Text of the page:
Susana Naranjo, the new general director who has on the table apply 25% of Spanish in Catalan schools

  • The current director of Territorial Education Services in Barcelona Comarcas replaces Maite Aymerich at the head of the General Directorate of Curriculum

The Government of the Generalitat has approved this Tuesday the appointment of Susana Naranjo as new Director General of Curriculum and Personalization, the area of ​​the Department of Education in charge of ensuring compliance with the judgment of the Superior Court of Justice of Catalonia (TSJC) on the 25% quota of Spanish in Catalan schools. Naranjo, who until now was the director of the department’s Territorial Services in Barcelona Comarcas, takes over from Núria Aymerich, who this Monday announced her resignation to dedicate herself to local politics.

Born in Barcelona in 1972, the new general director has a degree in Clinical Psychology from the University of Barcelona and a diploma in Teaching, Special Education, from the Ramon Llull University (1998). Since 2001 she has worked in the Education department, where she has performed different functions, such as ESO tutor, department head, host classroom tutor or Language and Cohesion coordination. She has also been academic secretary of the Llobregat Institute and director of the Jaume Botey Institute, both in L’Hospitalet de Llobregat.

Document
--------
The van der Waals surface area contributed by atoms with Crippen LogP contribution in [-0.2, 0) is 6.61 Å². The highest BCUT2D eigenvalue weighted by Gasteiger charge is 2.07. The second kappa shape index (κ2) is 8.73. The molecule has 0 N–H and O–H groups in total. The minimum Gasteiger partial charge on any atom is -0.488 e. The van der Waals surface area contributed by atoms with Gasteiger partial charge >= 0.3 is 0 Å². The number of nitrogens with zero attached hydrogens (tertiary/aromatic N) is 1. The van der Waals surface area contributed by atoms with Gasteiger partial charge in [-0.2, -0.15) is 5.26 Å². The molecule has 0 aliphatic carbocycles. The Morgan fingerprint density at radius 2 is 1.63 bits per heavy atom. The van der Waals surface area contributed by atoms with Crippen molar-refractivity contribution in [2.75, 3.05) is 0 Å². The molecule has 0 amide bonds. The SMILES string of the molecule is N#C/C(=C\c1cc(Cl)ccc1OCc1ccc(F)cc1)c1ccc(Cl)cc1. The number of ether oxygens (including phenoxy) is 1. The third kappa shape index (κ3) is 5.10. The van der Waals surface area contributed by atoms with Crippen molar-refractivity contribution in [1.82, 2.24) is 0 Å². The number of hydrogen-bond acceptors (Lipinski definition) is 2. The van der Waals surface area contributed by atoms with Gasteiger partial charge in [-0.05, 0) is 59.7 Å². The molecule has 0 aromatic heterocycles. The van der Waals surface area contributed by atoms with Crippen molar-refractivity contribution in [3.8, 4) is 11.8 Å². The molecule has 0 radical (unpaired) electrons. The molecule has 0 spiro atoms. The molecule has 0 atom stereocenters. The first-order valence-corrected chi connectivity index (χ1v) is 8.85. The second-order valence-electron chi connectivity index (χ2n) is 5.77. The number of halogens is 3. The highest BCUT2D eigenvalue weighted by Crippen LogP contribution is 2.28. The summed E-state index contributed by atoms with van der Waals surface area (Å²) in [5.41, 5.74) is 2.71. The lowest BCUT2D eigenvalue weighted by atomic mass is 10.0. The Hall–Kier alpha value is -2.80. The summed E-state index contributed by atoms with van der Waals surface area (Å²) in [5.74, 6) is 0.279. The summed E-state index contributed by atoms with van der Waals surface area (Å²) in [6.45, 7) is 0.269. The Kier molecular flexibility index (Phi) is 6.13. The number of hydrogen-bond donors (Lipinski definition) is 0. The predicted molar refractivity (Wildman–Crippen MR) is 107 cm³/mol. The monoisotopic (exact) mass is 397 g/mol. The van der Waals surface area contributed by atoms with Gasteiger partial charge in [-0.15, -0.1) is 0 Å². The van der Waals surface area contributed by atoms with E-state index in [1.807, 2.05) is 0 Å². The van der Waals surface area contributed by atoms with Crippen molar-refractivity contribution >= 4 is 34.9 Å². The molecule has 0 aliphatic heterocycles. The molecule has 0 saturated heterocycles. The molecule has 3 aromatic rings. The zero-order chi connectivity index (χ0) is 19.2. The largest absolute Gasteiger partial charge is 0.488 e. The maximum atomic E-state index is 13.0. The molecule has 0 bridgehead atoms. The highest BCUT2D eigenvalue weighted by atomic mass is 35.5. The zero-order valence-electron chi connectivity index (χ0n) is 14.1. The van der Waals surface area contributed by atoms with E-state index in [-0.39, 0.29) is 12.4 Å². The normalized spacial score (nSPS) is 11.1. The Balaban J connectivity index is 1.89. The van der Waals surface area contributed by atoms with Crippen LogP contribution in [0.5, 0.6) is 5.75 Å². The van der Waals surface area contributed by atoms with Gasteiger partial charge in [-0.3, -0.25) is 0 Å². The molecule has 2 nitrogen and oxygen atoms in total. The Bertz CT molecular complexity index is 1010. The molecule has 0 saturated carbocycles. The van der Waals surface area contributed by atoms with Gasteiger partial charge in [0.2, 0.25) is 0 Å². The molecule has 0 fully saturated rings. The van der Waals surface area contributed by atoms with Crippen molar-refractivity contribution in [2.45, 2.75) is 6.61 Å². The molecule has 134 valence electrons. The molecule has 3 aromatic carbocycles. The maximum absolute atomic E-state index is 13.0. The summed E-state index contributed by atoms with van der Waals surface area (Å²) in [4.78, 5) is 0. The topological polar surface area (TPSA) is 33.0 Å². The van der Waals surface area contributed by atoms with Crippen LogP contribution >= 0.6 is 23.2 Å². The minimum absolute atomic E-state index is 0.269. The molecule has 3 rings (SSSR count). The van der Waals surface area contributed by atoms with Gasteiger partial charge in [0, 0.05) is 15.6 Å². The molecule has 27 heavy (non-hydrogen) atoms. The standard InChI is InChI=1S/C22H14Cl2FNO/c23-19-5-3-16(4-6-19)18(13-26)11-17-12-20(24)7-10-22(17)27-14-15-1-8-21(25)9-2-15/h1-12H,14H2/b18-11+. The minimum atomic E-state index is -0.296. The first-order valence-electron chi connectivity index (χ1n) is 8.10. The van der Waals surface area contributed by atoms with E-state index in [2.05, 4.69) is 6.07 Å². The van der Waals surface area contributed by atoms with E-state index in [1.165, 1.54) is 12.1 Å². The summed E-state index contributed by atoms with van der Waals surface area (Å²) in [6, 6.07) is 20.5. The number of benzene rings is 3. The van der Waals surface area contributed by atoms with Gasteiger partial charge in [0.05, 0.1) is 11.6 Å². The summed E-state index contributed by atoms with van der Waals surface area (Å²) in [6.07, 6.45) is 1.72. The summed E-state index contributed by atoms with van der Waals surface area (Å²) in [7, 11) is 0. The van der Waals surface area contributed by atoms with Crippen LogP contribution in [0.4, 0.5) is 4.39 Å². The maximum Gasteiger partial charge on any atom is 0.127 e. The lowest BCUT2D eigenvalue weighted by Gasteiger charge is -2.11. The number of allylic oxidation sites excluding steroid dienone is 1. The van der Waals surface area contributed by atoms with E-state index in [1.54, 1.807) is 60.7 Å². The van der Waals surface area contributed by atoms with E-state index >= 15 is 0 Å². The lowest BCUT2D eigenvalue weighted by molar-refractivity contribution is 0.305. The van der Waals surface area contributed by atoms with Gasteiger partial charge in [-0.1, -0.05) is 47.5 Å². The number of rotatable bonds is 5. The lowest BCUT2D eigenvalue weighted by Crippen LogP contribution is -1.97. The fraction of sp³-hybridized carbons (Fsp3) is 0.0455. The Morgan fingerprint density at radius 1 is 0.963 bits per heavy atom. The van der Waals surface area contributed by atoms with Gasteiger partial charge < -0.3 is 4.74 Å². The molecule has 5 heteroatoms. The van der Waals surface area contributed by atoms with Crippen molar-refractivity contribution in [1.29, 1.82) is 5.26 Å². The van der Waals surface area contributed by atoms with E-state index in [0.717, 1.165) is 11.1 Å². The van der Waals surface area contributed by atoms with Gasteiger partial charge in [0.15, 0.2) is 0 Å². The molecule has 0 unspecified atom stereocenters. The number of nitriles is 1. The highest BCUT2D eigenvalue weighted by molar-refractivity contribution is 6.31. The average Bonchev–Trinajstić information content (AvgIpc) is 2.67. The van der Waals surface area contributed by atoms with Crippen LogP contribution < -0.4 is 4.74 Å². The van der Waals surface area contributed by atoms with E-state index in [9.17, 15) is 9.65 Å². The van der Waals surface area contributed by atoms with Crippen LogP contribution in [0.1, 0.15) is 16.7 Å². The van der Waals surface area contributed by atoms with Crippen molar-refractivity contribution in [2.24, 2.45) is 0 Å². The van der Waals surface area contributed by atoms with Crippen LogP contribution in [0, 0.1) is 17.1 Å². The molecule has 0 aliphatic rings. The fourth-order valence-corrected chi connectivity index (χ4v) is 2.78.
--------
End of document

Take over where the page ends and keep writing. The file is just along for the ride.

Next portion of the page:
Naranjo will have on the table the thorny issue of the judgment of the TSJC, ratified a few days ago by the Supreme Court, which obliges the Generalitat to guarantee 25% of Spanish in the classrooms. The matter is of enormous legal complexity. One of the keys will be the current education law, the Lomloe or ‘Celáa law’, that forces the students to know Catalan and Spanish perfectly when they finish the compulsory secondary stage. It is something that happens in the classrooms of Catalonia, the reality of the day to day. La Lomloe adds that if a student has gaps in either of the two languages, they should have reinforcement classes.

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On the other hand, the law prior to this regulation, the ‘ley worth’, no longer in force, established that “Spanish is the vehicular language of education throughout the State and the co-official languages ​​are also in the respective autonomous communities, in accordance with their statutes and applicable regulations.” That same law included many articles that were later annulled by the Constitutional Court.

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